High Court Rules Inclusion of Foreign Workers in PF Unconstitutional

In a significant development coming from Karnataka, the Karnataka High Court has held “PF” issued to foreign workers as unconstitutional. This move is set to impact many “expatriates” who have contributed to social security schemes or were part of them.

The Karnataka High Court has struck down the provision as “unconstitutional and arbitrary”, fifteen years after the law was amended to include ‘international workers” within the scope of employees’s provident fund and pension schemes.

Petitioner’s Contentions

The petitioners in this case, which comprises people from various sectors such as real estate, education, and technology, pleaded before the court that the provisions in question are in conflict with Article 14 of the Indian Constitution, an article that guarantees each citizen equality before law. The grievances of the petitioners were as follows:

  1. Coverage Discrepancy: The petitioners are pointing out a disparity in the coverage of the PF scheme. They note that international workers, regardless of their salary, are included in the PF scheme, while domestic workers earning more than the statutory ceiling of Rs 15,000 per month are excluded.
  2. International vs. Domestic Workers: The petitioners highlight the difference in treatment between international and domestic workers regarding PF contributions. International workers, who often work in India for a limited period, are required to contribute to the PF scheme based on their entire global salary, whereas domestic workers earning above Rs 15,000 per month are exempt from PF contributions.
  3. Unfair Treatment: The petitioners argue that this disparate treatment is unfair. They contend that requiring international workers to contribute to the PF scheme based on their global salary rather than just their salary earned in India would cause them financial harm, as they work in India for only a limited duration.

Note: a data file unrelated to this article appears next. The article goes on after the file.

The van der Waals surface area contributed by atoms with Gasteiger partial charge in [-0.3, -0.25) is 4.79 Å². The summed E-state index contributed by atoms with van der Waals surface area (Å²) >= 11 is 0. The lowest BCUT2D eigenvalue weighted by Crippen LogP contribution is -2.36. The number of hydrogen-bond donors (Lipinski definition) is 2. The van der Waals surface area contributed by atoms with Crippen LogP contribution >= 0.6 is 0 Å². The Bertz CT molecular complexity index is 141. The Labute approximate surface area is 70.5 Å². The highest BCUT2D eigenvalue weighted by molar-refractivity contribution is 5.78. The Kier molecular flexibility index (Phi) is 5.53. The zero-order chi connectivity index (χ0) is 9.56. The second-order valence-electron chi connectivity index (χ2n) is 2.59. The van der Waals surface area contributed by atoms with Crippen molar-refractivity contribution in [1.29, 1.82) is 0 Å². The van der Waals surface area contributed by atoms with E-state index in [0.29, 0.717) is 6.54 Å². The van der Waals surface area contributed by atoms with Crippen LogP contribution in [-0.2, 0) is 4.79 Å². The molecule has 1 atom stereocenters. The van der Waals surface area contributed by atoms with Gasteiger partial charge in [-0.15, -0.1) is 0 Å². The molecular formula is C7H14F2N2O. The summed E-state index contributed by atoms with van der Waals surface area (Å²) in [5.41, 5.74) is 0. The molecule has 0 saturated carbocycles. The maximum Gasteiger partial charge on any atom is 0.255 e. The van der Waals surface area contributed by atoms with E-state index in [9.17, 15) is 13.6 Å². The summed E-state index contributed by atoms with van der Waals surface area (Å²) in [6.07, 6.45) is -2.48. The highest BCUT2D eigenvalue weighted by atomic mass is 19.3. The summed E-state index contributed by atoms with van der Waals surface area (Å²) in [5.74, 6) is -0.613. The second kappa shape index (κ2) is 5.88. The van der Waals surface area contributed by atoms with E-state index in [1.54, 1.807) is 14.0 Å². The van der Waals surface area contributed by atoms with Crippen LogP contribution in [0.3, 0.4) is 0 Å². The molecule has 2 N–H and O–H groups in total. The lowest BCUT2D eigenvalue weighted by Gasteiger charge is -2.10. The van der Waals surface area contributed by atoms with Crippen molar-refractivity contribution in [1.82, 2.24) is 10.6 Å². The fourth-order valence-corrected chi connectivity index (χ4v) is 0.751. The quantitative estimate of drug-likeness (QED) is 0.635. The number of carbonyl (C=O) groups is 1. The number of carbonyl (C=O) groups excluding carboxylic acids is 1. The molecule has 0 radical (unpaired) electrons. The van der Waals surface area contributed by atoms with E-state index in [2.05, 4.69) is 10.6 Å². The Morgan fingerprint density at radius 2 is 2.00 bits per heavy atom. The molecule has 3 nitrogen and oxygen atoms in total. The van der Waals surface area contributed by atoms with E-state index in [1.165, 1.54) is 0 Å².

4. Irreparable Injury: The petitioners assert that such a requirement would cause irreparable injury to international workers. They likely argue that this would impose a significant financial burden on international workers, potentially deterring them from working in India or causing them financial hardship during their stay.

Court’s Ruling

In the April 25 order, Justice Hemalekha emphasized that the primary objective of the EPF Act is to provide retirement benefits to employees, particularly those in lower salary brackets. The Act aims to ensure financial security for workers after their retirement by facilitating savings during their employment period. Justice Hemalekha clarified that the EPF Act is designed to benefit employees with lower salary levels and does not extend its provisions to employees earning higher salaries. Therefore, employees with higher salaries should not automatically be entitled to benefits under this law. Lastly, the judge held that it said that para. 83 of the EPF (dealing with international workers) “is in the nature of subordinate legislation” and cannot extend beyond the scope of the law.



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About the Author: Hemansh Tandon